Yesterday Roger referred me to Joel Spolsky’s Law of Leaky Abstraction, which (and the mentioned Back to Basics) I read , and today I read his The Perils of JavaSchools, a great piece on the “dumbing down” of CS curriculum by switching to Java from “harder” languages like Scheme, and avoiding topics like pointer and recursion. He says:

You need training to think of things at multiple levels of abstraction simultaneously, and that kind of thinking is exactly what you need to design great software architecture.

I followed a link in the article to another great piece Beating the Averages by Paul Graham, where the original programmer of Yahoo Store described how they created a web store builder in LISP. He calls those “easy” high-level language Blub, and says:

As long as our hypothetical Blub programmer is looking down the power continuum, he knows he’s looking down. Languages less powerful than Blub are obviously less powerful, because they’re missing some feature he’s used to. But when our hypothetical Blub programmer looks in the other direction, up the power continuum, he doesn’t realize he’s looking up. What he sees are merely weird languages. He probably considers them about equivalent in power to Blub, but with all this other hairy stuff thrown in as well. Blub is good enough for him, because he thinks in Blub. … By induction, the only programmers in a position to see all the differences in power between the various languages are those who understand the most powerful one.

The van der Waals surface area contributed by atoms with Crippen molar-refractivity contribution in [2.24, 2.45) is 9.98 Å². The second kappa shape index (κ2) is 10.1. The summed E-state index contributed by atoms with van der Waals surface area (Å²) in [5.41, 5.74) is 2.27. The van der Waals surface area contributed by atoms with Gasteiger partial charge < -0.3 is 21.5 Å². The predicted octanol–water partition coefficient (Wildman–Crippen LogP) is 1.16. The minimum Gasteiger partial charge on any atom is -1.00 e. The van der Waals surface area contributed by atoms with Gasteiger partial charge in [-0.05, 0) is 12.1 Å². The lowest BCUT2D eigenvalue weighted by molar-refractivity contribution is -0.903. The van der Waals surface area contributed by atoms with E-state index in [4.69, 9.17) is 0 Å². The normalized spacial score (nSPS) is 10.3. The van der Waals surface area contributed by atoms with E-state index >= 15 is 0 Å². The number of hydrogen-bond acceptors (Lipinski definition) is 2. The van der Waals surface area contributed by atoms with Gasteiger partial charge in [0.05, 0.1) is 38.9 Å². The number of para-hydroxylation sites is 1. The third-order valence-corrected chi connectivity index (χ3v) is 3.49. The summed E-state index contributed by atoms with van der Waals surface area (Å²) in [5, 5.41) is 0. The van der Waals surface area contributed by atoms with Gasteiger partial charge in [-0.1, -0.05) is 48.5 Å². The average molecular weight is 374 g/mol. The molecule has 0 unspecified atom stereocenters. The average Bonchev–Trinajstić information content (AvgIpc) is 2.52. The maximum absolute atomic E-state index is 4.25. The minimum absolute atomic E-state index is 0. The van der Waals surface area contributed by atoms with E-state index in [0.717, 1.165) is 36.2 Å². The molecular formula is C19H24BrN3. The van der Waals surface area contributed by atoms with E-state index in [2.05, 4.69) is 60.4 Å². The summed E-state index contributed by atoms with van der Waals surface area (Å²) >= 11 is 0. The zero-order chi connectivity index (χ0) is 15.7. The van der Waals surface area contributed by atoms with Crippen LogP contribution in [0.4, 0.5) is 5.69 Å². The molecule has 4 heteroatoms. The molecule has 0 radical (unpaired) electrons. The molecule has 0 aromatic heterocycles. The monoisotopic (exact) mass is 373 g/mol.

This is very enlightening. I remember a few painful days when I had to deal with LISP when I took an AI course back in UIUC. It’s nothing but Lots of Infuriating and Spurious Parenthesis, that’s exactly how I felt. Seems like I missed out a lot. Graham quoted Eric Raymond saying:

Lisp is worth learning for the profound enlightenment experience you will have when you finally get it; that experience will make you a better programmer for the rest of your days, even if you never actually use Lisp itself a lot.

Oh well.

Both Spolsky and Graham mentioned basic CS stuff like lambda calculus and lexical closure. Wish I’ll have time to learn those things.

If teaching in Java is dumbing down CS student, is the whole automated code generator thing (e.g. in Model Driven Development) dumbing down the whole programmer profession?